Updated: 9/30/08; 6:04:06 AM.
Gary Mintchell's Feed Forward
Manufacturing and Leadership.

Monday, September 29, 2008

Very hectic day at the opening of Emerson Global Exchange. I sat through the keynotes then the management track. Here's my report. More later.

In his last keynote as the Business Leader of Emerson Process Management, John Berra told the audience of over 2,600 "automation professionals have the most demanding high tech job, but no one else can deliver as significant results to business."
Berra is leaving operating leadership with Emerson Process in good shape. Sales are up 18 percent through three quarters of this fiscal year. Orders are also up giving indication that next year should also be good. Along with this are the investment increase in research and development of about 12 percent and the addition of 1,200 salaried and 1,500 hourly employees. "PlantWeb with WirelessHart is delivering real business value."

Continuing its recent emphasis of wireless, Emerson engineers have installed about 70 instruments around the Gaylord Hotel operating on WirelessHart. Said Berra, "I'm officially a fossil now. I've been fortunate in my life to have seen all the major changes in process controlâo[per thou]pneumatic to analog to digital. Communications from analog to Hart to Foundation Fieldbus. The next big thing is wireless." Berra recalled his first project start up with its myriad wires connecting all the instruments. Reflecting on his leadership role with Hart, Fieldbus Foundation and WirelessHart, Berra quipped, "My whole career has been about getting rid of wires."

Unsheathing a Post slide rule recognized by many in the room, talked about the slide rule as an instrument that was used to build spacecraft and bridges. New technologies have come along to supplant that technology and do the job better and faster. Berra speculated about an executive meeting at Post years ago where they discussed how to make a better slide rule. Meanwhile at another location other engineers were developing the technology to put them out of business. It's our job to innovate.

Get the most from the conference

Greg Stephens, Exchange Advisory Board chairman, welcomed the attendees and challenged them to make the most of the experience. As he discussed the conference theme that ideas become solutions, he noted that not all ideas are ideal solutions. Burlap boxer shorts never caught on, he said, but burlap is an ideal material for potato sacks. Just so, the many conference sessions and networking opportunities offer attendees lots of ideas for learning. The value of Exchange comes in quotes you take home with you, contacts you make, actions you conceive, answers to your questions, ideas for new projects and solutions to your problems.

Passing the keys

Berra introduced new Emerson Process Management Business Leader Steve Sonnenberg calling him someone he has complete confidence in, tossed him the keys to the business and exited the stage to a standing ovation.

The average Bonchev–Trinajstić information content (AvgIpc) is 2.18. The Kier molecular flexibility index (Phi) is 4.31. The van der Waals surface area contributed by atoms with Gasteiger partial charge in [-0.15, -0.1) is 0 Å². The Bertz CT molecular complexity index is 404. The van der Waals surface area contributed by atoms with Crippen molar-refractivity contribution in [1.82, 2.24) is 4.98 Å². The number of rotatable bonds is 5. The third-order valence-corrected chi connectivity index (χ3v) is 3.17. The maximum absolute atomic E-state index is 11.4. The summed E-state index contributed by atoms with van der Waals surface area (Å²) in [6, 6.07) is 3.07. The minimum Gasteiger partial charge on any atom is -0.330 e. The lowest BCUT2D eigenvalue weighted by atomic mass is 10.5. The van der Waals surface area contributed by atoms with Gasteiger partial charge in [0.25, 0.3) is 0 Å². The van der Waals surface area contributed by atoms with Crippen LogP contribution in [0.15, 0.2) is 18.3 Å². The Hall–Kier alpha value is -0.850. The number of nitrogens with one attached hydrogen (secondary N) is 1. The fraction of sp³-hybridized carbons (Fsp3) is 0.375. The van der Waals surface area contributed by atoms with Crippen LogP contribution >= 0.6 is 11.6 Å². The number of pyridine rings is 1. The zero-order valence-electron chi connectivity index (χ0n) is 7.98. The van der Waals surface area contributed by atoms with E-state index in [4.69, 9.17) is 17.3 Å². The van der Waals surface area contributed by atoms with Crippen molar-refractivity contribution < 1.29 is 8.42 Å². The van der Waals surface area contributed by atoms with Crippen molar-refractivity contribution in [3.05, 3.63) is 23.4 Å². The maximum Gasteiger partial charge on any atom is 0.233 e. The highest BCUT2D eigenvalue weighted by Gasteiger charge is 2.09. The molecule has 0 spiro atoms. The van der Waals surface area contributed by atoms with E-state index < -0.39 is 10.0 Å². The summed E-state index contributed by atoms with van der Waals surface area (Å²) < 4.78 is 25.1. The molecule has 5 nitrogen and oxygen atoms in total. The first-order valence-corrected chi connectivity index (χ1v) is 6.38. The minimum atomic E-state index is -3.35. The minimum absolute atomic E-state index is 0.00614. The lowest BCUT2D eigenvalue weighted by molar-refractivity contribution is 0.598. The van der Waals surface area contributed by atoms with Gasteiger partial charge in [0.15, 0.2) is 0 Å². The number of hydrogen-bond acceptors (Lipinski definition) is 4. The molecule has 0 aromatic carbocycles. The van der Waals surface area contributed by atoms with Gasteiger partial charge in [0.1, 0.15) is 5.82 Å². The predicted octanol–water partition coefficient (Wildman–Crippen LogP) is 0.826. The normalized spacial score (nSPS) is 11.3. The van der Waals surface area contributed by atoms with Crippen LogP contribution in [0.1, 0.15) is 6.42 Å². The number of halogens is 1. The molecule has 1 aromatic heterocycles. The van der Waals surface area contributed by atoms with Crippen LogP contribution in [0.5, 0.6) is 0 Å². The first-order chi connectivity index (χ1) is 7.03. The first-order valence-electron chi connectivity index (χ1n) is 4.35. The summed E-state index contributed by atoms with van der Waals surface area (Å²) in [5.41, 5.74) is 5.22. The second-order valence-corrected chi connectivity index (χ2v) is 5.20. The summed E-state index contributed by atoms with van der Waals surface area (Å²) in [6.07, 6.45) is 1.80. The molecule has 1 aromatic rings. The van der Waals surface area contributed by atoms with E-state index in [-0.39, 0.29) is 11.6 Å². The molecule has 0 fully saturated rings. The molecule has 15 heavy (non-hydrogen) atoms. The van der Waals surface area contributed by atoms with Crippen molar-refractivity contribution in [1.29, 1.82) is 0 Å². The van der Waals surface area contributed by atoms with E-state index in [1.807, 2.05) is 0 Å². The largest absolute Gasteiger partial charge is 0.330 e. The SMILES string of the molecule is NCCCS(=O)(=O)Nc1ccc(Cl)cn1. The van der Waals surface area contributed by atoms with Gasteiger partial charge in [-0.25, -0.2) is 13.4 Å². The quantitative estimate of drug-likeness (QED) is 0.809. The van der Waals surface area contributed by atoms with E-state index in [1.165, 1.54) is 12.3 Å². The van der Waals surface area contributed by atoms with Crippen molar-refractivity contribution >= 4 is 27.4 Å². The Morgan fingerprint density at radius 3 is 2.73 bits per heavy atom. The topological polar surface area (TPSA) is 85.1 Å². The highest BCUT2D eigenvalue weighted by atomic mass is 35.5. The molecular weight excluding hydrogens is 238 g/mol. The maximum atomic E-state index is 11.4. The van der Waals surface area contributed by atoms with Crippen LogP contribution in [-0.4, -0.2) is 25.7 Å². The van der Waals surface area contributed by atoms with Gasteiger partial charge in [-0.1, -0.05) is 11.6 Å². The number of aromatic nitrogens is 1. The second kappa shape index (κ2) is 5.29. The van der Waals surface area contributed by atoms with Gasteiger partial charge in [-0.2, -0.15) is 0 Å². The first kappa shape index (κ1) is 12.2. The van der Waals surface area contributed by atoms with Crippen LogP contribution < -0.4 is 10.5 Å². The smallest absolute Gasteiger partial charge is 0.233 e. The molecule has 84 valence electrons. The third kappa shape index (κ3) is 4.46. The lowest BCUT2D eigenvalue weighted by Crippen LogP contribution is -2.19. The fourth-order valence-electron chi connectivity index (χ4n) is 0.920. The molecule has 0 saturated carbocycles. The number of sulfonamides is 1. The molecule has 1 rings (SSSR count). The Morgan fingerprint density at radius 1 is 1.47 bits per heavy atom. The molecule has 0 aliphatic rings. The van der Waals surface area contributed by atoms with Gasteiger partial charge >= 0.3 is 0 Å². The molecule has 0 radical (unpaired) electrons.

Sonnenberg said many people have asked him about changes that he would make. "Why change something that works," he answered. "We plan everything at Emerson, including management changes. The company values longevity and Iâo[dot accent]ll still have John around as a mentor." Berra will continue with the company as Chairman and will work with customers, develop strategy and drive technical innovation.

Sonnenberg listed his four core values: provide quality products and services, continue to bring innovation, drive a sense of urgency and do things right. "I commit that I will use these values to drive my decisions," he concluded.

Space stations

In the final keynote of the morning, NASA's Jack Bacon gave the audience a whirlwind overview of the most complicated technical project in history: the International Space Station. Weighing some 400 tons, and of a size that wouldnâo[dot accent]t fit in the conference ballroom in which some 2,500 attendees were hearing the presentation, the Space Station uses movable solar arrays the size of football end zones, Bacon pointed out.   

Humans of many nationalities have now been living in space continuously for eight years, Bacon said. During that time, the Space Station project has produced numerous benefits, he noted. For example, challenges faced by the international team in dealing with water in space have led to technology that applies directly to problems of water purification in third-world countries such as Rwanda. Innumerable possibilities exist going forward; researchers believe that the weightlessness of space will one day yield the ability to make âo[ogonek]foamedâo[caron] steel, for example, which "will be stronger than any steel we can make on the ground," Bacon said.

Bacon began his presentation by showing an image of Stonehenge, noting that humankind has been looking toward the stars for centuries to gain a better understanding of itself and its place in the universe. The same is true today, he said, as he concluded his remarks. "We're making enormous progress now," Bacon said. "We keep looking for answers out there. Itâo[dot accent]s nothing different than we have done for 5,000 years."

5:22:09 PM    comment []

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